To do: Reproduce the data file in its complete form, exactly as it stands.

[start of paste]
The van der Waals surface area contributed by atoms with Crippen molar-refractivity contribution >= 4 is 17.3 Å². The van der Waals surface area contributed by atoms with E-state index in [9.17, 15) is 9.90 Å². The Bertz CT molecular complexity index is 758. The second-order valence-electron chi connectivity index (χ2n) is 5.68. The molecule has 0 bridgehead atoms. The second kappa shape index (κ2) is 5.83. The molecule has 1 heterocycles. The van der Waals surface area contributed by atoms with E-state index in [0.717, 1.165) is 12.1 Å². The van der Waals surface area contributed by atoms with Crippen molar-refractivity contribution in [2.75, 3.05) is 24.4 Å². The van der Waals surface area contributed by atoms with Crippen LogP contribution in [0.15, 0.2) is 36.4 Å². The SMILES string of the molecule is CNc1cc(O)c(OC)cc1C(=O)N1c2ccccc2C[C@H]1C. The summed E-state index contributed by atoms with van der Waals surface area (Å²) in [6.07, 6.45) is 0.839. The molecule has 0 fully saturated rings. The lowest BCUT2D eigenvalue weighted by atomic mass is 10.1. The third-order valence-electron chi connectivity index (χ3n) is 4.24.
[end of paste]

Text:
The van der Waals surface area contributed by atoms with Crippen molar-refractivity contribution >= 4 is 17.3 Å². The van der Waals surface area contributed by atoms with E-state index in [9.17, 15) is 9.90 Å². The Bertz CT molecular complexity index is 758. The second-order valence-electron chi connectivity index (χ2n) is 5.68. The molecule has 0 bridgehead atoms. The second kappa shape index (κ2) is 5.83. The molecule has 1 heterocycles. The van der Waals surface area contributed by atoms with E-state index in [0.717, 1.165) is 12.1 Å². The van der Waals surface area contributed by atoms with Crippen molar-refractivity contribution in [2.75, 3.05) is 24.4 Å². The van der Waals surface area contributed by atoms with Crippen LogP contribution in [0.15, 0.2) is 36.4 Å². The SMILES string of the molecule is CNc1cc(O)c(OC)cc1C(=O)N1c2ccccc2C[C@H]1C. The summed E-state index contributed by atoms with van der Waals surface area (Å²) in [6.07, 6.45) is 0.839. The molecule has 0 fully saturated rings. The lowest BCUT2D eigenvalue weighted by atomic mass is 10.1. The third-order valence-electron chi connectivity index (χ3n) is 4.24.